Welcome to a new departure for the Friendly Friday Challenge. Every six weeks when it’s my turn to host, I will be introducing you to a person or people I have met on my travels. People whom I have been inspired by, fascinated by or perhaps intrigued by. And I will be inviting you to do the same.
As much as the sights we see, it is the people we meet who make travel so rewarding and so memorable. Whether close to home or on the other side of the world, an interesting encounter can really bring a place to life.
And don’t worry if you don’t tend to travel far from home. There are interesting people everywhere, including your own neighbourhood, and I’d love to meet them too.
Today, for my first FFC ‘Meet …’ post I’d like to introduce you to someone I met on my travels a few years ago.
Meet Cheikh, a guide in Senegal
All too often when we travel we get to spend just a few hours with a local guide and never really get to know them properly. But from time to time we see rather more of them and learn about their lives. At Souimanga Lodge in Senegal the activities and tours on offer focus not on conventional sightseeing but on learning about local life in the Sine Saloum Delta region. We threw ourselves into these and went out every day, nearly always with the same local guide, Cheikh. Spending several hours together every day for a week meant that we got to know him a little; and now I’d like to introduce him to you.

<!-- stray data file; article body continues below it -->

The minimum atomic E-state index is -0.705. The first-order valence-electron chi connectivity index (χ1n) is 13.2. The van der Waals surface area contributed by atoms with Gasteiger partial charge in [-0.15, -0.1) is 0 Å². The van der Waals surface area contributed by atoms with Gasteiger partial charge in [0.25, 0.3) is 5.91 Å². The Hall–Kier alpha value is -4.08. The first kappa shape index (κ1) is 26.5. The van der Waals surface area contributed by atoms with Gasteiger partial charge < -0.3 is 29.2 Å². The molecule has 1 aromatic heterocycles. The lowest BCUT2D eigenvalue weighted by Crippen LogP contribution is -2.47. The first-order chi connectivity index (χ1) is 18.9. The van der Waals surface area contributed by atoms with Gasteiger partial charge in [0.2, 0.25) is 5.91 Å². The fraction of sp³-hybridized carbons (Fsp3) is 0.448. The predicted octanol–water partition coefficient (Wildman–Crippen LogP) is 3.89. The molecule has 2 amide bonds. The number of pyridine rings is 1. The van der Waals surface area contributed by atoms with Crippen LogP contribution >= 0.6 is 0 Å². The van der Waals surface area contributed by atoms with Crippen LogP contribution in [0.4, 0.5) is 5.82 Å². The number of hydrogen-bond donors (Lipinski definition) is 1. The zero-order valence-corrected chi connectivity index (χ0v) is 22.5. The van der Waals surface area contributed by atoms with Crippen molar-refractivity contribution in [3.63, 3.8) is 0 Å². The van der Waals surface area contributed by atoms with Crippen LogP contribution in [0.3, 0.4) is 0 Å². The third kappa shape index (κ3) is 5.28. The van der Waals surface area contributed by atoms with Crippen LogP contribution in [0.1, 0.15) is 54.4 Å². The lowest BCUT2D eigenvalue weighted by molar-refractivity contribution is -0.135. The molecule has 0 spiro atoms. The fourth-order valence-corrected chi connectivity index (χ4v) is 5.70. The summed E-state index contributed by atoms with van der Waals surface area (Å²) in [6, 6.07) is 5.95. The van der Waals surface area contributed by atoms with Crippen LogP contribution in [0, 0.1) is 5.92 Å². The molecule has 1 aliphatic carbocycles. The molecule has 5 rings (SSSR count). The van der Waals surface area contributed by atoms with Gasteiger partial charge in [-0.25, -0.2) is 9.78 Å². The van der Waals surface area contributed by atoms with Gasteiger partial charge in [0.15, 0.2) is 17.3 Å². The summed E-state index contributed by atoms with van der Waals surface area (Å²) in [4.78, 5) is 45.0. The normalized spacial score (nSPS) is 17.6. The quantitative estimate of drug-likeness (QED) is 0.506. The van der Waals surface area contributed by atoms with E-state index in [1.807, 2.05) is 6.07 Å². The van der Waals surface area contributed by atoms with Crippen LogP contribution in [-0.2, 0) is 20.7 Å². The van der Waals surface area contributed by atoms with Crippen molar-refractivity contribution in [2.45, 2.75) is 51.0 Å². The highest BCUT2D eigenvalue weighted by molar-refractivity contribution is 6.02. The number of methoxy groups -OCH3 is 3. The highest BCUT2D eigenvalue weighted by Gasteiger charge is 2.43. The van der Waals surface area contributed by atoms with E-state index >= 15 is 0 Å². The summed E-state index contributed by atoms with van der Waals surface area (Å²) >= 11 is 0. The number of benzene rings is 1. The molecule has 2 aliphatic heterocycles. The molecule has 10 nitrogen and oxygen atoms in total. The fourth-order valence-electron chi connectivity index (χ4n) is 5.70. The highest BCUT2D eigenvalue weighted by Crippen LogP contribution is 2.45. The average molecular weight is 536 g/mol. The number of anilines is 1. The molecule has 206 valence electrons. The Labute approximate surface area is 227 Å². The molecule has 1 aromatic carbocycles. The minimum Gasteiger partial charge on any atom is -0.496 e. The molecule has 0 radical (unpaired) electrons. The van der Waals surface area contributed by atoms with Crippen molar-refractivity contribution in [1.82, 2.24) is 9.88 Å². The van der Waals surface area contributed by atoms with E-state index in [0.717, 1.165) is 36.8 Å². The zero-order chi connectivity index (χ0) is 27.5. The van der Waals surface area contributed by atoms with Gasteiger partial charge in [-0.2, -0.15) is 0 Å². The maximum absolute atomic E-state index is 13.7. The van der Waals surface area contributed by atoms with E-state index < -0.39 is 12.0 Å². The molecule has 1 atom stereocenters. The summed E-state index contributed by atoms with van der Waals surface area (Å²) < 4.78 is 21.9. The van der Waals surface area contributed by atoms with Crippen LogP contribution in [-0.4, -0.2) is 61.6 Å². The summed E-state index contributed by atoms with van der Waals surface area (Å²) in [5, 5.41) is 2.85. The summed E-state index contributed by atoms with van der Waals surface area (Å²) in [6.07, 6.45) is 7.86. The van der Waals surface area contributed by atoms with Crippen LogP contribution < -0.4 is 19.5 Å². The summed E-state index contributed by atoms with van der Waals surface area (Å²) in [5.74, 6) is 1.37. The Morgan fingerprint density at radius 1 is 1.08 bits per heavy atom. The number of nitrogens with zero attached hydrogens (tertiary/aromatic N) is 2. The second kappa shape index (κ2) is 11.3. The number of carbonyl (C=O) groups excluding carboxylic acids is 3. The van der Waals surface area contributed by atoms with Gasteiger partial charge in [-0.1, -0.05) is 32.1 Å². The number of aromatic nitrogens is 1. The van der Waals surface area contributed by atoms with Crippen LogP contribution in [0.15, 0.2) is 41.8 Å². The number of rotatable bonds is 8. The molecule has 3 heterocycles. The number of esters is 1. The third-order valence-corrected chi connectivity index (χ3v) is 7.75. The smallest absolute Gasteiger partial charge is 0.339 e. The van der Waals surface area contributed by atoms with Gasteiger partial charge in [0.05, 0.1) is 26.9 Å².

Meeting the family
In the course of one of those excursions, to Djiffer, we stopped briefly in a small village just to the north, Diakhanor. Like Fadiouth, Diakhanor is unusual among Senegalese communities in being 90% Catholic and just 10% Muslim. Cheikh is a Muslim, married to a Catholic from this village and was keen to introduce us to her parents, his in-laws. He showed us inside their simple home, from which he and his wife were married; and we met some of the neighbours too.
Like others we met in Senegal, Cheikh was proud of the fact that the two religions co-exist peacefully here. Mixed marriages such as his own are not uncommon, and the two faiths celebrate each other’s festivals. I asked about the religious upbringing of his three children and learned that the two boys are Muslim and his daughter a Catholic. He also told us that his sister had, like him, married a Catholic and in her case had converted. It all seems very easy-going and flexible – long may it continue thus.
In the Yayeme palm forest
On another occasion Cheikh stopped the car while crossing the Yayeme palm forest. This is an extensive forest of palms on the outskirts of Fimela, not far from Souimanga. The tall elegant trees are known locally as Ron palms but their Latin name is Borassus aethiopum.
Every part of the tree is used by the locals – the leaves to makes thatched roofs, baskets, mats, etc.; the trunk for timber to build houses; the leaf stem for fencing or for fibres; the fruit eaten. Cheikh taught us how to make a belt by weaving two strands together. He made it look very easy; but if you watch my brief video you’ll see that there’s definitely a knack that needs to be learned if you’re to produce a neat-looking belt!
Cheikh was a great companion on all these outings, looking after us well and ensuring we got the best out of our visit to his country. We really enjoyed spending time with him and learned a lot from him.
Over to you
And now it’s over to you. Whom would you like us to meet? Perhaps, like Cheikh, someone from your travels, whether far from home or in your own country? A chance encounter or a planned meeting perhaps?
Or maybe someone from your own locality whom you think we will find interesting – an artist, a character, a local hero. Let’s celebrate the wonderful diversity of our world while also illustrating that important adage, that we have more in common than we often realise.
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